At Schoffel de Fabry Gallery, primitive arts also have Asian tones

Paris, 18 January 2020

Passion for primitive arts is eminently contagious. In the Schoffel family, we know something of it. Located since 1994 at 14 rue Guénégaud, in the sixth arrondissement of Paris, the eponymous gallery perpetuates a tradition of more than half a century, initiated by the father, Alain Schoffel, affected from a very young age by the virus of collecting, then by that of trade.

“I don't think he ever imagined himself doing any other activity. From the age of ten, he became interested in primitive arts, first through the arrows of American Indians! Barely a teenager, he ran from one museum to the next and was just 25 when, in 1969, he opened his gallery on rue de Seine. For him, it was a need. It's not easily explainable. And he obviously passed on this passion to my mother,” says his daughter, Judith Schoffel de Fabry. When the couple split up, Christine Valluet opened her own gallery on rue de Lille, and it was under this banner and alongside her mother that the young woman embarked on a career as a specialist antique dealer. “For me, it wasn't immediately obvious; when you're a teenager, you want to be anything but like your parents. But I have to admit that the field has caught up with me and that I didn't put up much resistance,” confesses the woman who, with her husband Christophe de Fabry, has been running the family gallery, transferred to rue Guénégaud, for about fifteen years now.

The dealership enjoys a solid reputation in all fields of the primitive arts and several major institutions have called on its services to complete their collections, such as the Dapper Foundation, the musée du Quai Branly, the Louvre or, more recently, the Louvre Abu Dhabi. Its expertise on Ivory Coast is particularly appreciated by collectors since the publication, in 2012, as a follow-up to an exhibition, of the reference book Côte d'Ivoire – Premiers regards sur la sculpture : 1850-1935. The book was awarded the following year with the prize for the best book on tribal art.

Historically, the gallery also specialises in the arts of Southeast Asia, particularly Indonesia and the Philippines, where Alain Schoffel made many trips, often with his family. “I had to go there for the first time at the age of 10 or so,” recalls Judith. “This speciality allows us to stand out from our colleagues who usually exclusively focus on the arts of Oceania, Africa and America.”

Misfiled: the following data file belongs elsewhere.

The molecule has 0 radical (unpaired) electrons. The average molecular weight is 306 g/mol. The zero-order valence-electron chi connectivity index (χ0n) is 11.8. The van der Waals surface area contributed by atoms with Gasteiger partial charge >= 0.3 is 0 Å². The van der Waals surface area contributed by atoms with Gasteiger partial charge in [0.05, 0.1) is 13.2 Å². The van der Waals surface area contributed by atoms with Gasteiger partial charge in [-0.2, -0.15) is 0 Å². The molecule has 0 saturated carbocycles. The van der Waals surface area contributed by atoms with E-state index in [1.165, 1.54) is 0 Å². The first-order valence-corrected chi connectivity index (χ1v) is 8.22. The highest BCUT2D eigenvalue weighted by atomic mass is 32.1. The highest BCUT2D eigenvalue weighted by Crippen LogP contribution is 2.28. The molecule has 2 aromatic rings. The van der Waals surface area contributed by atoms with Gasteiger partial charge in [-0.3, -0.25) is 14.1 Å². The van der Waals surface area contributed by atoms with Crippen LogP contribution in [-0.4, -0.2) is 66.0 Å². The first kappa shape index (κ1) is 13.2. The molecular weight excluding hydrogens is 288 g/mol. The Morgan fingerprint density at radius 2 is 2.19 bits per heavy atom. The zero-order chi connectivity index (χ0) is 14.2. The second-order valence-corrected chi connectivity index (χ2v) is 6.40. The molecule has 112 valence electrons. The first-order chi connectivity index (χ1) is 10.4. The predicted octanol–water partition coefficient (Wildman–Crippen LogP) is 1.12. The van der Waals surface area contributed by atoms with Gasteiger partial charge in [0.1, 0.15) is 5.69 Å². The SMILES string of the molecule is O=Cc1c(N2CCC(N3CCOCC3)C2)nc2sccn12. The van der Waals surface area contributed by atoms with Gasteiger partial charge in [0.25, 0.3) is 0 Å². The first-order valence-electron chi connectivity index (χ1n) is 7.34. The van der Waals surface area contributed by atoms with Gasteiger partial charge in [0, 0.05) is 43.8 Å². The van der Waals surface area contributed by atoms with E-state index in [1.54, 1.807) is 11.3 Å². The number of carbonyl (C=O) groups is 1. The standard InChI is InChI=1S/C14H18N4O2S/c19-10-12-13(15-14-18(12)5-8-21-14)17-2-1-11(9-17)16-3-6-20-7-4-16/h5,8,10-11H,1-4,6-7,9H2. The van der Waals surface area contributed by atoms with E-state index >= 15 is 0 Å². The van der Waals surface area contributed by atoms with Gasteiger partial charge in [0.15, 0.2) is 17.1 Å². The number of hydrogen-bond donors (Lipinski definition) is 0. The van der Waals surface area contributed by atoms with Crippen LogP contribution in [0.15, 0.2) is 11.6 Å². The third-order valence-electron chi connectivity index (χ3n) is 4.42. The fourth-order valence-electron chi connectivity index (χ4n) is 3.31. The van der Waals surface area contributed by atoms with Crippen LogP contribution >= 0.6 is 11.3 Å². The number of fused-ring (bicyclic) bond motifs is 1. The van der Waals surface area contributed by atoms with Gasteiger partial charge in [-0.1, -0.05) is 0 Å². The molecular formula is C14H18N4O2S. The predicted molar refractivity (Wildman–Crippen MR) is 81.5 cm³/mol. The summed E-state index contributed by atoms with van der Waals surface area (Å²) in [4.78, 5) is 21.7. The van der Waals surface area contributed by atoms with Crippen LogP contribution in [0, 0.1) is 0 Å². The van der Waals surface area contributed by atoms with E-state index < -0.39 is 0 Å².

Kinnara statue, half man half bird, Kalimantan Timur, Borneo Island, Indonesia, 2nd-3rd century AD (dating to C14), Ironwood 'Eusideroxylon zwageri', H 65 cm - © Hughes Dubois

Under her direction, the Schoffel de Fabry gallery has organised several ambitious thematic exhibitions, on its own premises, hors les murs or in partnership with other institutions, such as “Clair-Obsur” (photos by Jean-François Chavanne) in 2008 and, the same year, “Jackson Pollock and Shamanism” at Pinacothèque de Paris. In 2010, “Art of South-East Asia”; in 2012, “Return from an expedition” at the musée de la Chasse et de la Nature; in 2013, “The unveiled life of a work of art from Borneo”; in 2013, “Objects from expeditions in times of sailing”; and in 2016, "Beyond the Mask", also presented that year as part of Parcours des mondes. “Producing this type of exhibition and the books that accompany them requires several years of work,” explains the gallery director, who is currently working on two new projects around Africa.

Monkey mask, Dan people, Guinea, Ivory Coast, 19th century, Wood, teeth and metal, H 22 cm, Provenance: collection Jean-Paul Delcourt © Hughes Dubois

In recent years, the venue also opened its doors to contemporary art, under the “Arsenic Gallery” brand. “The first exhibition was entitled ‘Les Primitifs Contemporains’ (‘Contemporary primitives’). Through this, we want to show works that are far from political correctness, to shift the lines,” explains the gallery owner. In his time, in the 1970s, my father did the same thing, but didn't pursue. There is a specific public for these exhibitions, but also amateurs of primitive arts who, even if they might be a little confused, are beginning to appreciate the approach. “At Schoffel de Fabry’s, French artist of Italian origin Yveline Tropea, who has been working for several years in Burkina Faso with traditional embroiderers and bead threaders, manages to link primitive arts and contemporary creation.

From 26 January to 2 February, the Parisian gallery will be taking part in BRAFA, on booth 48A. Among the thirty or so pieces presented, an Anyi maternity ward from the lagoon regions of Ivory Coast, a Dan mask representing a monkey's head and a Buddhist-inspired Kinnara, half-man half-bird, originating from Borneo and dating from the 2nd or 3rd century, should be of particular interest to amateurs. At the fair, Judith Schoffel de Fabry will encounter her brother, Serge Schoffel, also an antique dealer specialising in tribal art, who lives in the Belgian capital. Definitely, the contagion has spread throughout the family.